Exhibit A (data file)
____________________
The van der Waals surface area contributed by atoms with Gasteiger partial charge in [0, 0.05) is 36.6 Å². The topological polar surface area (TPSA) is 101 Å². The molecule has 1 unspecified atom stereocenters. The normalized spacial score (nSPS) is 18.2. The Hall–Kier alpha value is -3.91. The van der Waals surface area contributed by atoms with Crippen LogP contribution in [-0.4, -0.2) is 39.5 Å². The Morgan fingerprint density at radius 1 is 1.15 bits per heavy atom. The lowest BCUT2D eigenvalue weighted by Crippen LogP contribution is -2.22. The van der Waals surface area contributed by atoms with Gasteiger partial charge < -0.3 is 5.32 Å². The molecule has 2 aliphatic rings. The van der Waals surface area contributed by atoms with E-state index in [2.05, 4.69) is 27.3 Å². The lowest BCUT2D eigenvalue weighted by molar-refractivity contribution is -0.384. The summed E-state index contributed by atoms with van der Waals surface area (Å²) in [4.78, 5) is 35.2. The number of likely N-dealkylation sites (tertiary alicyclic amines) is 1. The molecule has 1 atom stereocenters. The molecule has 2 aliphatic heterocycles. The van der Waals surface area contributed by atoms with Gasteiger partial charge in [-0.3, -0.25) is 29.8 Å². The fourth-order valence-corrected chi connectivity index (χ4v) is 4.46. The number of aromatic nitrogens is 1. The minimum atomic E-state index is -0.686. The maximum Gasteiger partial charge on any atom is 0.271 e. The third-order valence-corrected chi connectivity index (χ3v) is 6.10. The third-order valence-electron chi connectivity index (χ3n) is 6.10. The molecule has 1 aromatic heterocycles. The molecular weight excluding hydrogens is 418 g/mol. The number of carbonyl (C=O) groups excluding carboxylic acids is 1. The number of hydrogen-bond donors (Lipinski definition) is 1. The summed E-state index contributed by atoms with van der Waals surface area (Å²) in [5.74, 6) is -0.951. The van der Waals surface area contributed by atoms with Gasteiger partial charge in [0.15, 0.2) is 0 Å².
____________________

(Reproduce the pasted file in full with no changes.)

The van der Waals surface area contributed by atoms with Gasteiger partial charge in [0, 0.05) is 36.6 Å². The topological polar surface area (TPSA) is 101 Å². The molecule has 1 unspecified atom stereocenters. The normalized spacial score (nSPS) is 18.2. The Hall–Kier alpha value is -3.91. The van der Waals surface area contributed by atoms with Crippen LogP contribution in [-0.4, -0.2) is 39.5 Å². The Morgan fingerprint density at radius 1 is 1.15 bits per heavy atom. The lowest BCUT2D eigenvalue weighted by Crippen LogP contribution is -2.22. The van der Waals surface area contributed by atoms with Gasteiger partial charge < -0.3 is 5.32 Å². The molecule has 2 aliphatic rings. The van der Waals surface area contributed by atoms with E-state index in [2.05, 4.69) is 27.3 Å². The lowest BCUT2D eigenvalue weighted by molar-refractivity contribution is -0.384. The summed E-state index contributed by atoms with van der Waals surface area (Å²) in [4.78, 5) is 35.2. The number of likely N-dealkylation sites (tertiary alicyclic amines) is 1. The molecule has 1 atom stereocenters. The molecule has 2 aliphatic heterocycles. The van der Waals surface area contributed by atoms with Gasteiger partial charge in [-0.3, -0.25) is 29.8 Å². The fourth-order valence-corrected chi connectivity index (χ4v) is 4.46. The number of aromatic nitrogens is 1. The minimum atomic E-state index is -0.686. The maximum Gasteiger partial charge on any atom is 0.271 e. The third-order valence-corrected chi connectivity index (χ3v) is 6.10. The third-order valence-electron chi connectivity index (χ3n) is 6.10. The molecule has 1 aromatic heterocycles. The molecular weight excluding hydrogens is 418 g/mol. The number of carbonyl (C=O) groups excluding carboxylic acids is 1. The number of hydrogen-bond donors (Lipinski definition) is 1. The summed E-state index contributed by atoms with van der Waals surface area (Å²) in [5.74, 6) is -0.951. The van der Waals surface area contributed by atoms with Gasteiger partial charge in [0.15, 0.2) is 0 Å².